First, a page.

Gov. Ralph DLG Torres reportedly asked the newly formed Commonwealth Healthcare Corp. board last week to terminate the corporation’s chief executive officer, Esther Muña.
When asked about it, Muña told Saipan Tribune that she has not been personally asked by Torres nor the CHCC board to step down from her position as CEO, and indicated that even if she was, she has no plans to do so.
“I have no intention of resigning,” Muña said in an interview yesterday. She added that her position is not as simple as others may think, and included in the long list of responsibilities of the CEO is taking care of patients alongside taking care of employees.
“…There’s a lot of layers involved in this job,” she said. …“It’s working with what you’ve got, so it’s not an easy job.”
The Torres administration did not immediately respond to Saipan Tribune’s request for comments.
CHCC board chair Lauri Ogumoro declined to confirm the allegation nor give details in a phone call yesterday, aside from saying that that the CHCC board is working with the Office of the Governor.
“We are working with [Governor Torres] on determining plans for the hospital,” said Ogumoro, adding that she does not want to comment any further “…because the board is working through these issues.,”
In a letter to Torres by a CHCC physician who wishes not to be named and written on behalf of the medical staff of CHCC, said that they collectively wish for an opportunity to comment on Torres’ alleged request to “replace” Muña.
“Although we are not privy to any specific concerns you have about the current hospital governance, we do feel it vital to express our concerns regarding any abrupt change. All of us deal with the frustrations involved in working in a resource-limited environment, and all of us spend enormous amounts of personal time in improving the healthcare we feel privileged to deliver,” the letter states, a copy of which Saipan Tribune had obtained. “We reflect on the state of care available only a few short years ago, and feel the need to acknowledge that we would not have come this far without the unique efforts of [Muña].”
While the letter did not openly support Muña’s continued role as hospital CEO and acknowledged that there is no perfect organization, it warned Torres that fixing what isn’t broken may lead to “irreparable harm” and even the possible loss of medical professionals, ultimately impacting healthcare as a whole.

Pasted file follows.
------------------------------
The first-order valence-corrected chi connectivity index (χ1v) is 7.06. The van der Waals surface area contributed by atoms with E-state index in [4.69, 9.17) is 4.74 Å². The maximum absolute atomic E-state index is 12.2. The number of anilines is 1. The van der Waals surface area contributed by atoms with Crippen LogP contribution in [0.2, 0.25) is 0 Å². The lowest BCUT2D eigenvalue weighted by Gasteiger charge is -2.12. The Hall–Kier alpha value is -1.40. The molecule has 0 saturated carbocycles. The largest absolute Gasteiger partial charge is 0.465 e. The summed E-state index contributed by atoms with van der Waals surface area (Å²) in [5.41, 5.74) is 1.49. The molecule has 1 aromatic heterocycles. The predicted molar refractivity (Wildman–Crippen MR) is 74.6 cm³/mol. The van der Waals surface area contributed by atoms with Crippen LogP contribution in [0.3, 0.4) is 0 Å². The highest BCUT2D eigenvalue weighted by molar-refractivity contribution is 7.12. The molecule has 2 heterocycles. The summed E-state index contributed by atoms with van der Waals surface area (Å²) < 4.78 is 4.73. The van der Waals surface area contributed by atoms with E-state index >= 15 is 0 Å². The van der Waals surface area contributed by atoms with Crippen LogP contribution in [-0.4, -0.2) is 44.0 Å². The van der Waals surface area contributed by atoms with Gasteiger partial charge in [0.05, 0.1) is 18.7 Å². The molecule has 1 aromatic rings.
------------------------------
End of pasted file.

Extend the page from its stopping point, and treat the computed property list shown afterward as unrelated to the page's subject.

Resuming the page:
“Indeed, if new blood would serve to reinvigorate our progress and solve some of our more persistent issues, we could only applaud the result. However, we feel it would be calamitous to do so in a disorderly fashion, and fear that any precipitous action would result in irreparable harm to our immediate function, with loss of professional staff and hospital function a real possibility,” the letter states, adding that the consequences would likely bring “lasting harm” to the patients, the community, and to the island overall.
The letter suggested that a search for a qualified replacement to Muña be “begun in a professional manner,” adding that candidates for her position should be vetted thoroughly. According to the letter, Muña’s replacement—if the CHCC board does proceed to terminate the CEO—should have at least five or more years experience in managing a hospital of a similar or larger size.
The search for Muña’s replacement, the letter said, must not be limited to candidates in the CNMI but to the whole country.
“We absolutely feel that it is unacceptable to settle for lesser qualifications for reason of expediency or obligation. Our patients, our staff, and our families, deserve the most highly qualified leadership we can possibly find and we would be honor-bound not to succumb to more petty gratifications,” the letter added.
In a previous message to the Saipan and Northern Islands Legislative Delegation, Torres expressed dissatisfaction with Muña’s decision to “prioritize $200,000 for the renovation of the hospital’s new outpatient pharmacy” over the purchase of new equipment for its existing inpatient pharmacy.
“I advise CHCC to prudently determine and manage its financial priorities for the benefit of our patients and the vitality of our island’s only hospital. I remain open as always to discuss ways to achieve this purpose in coordination with the Legislature,” he said in the same statement to the delegation.
Torres’ statement to the delegation also quoted a “separate statement” that he is disappointed with Muña for not prioritizing the procurement of “vital equipment” for the hospital.
“If CHCC is in need of vital equipment to better serve our patients and community, then that should have been taken cared of first, rather than to prioritize the renovation of an outpatient pharmacy when an existing pharmacy is still there within the hospital to provide outpatient services,” he said.
“I will continue to ensure that essential healthcare services will be adequately funded for the hospital this year, but I will not tolerate the current management’s lack of financial priorities,” he added.
Last Jan. 11, 2018, CHCC officially opened its outpatient pharmacy.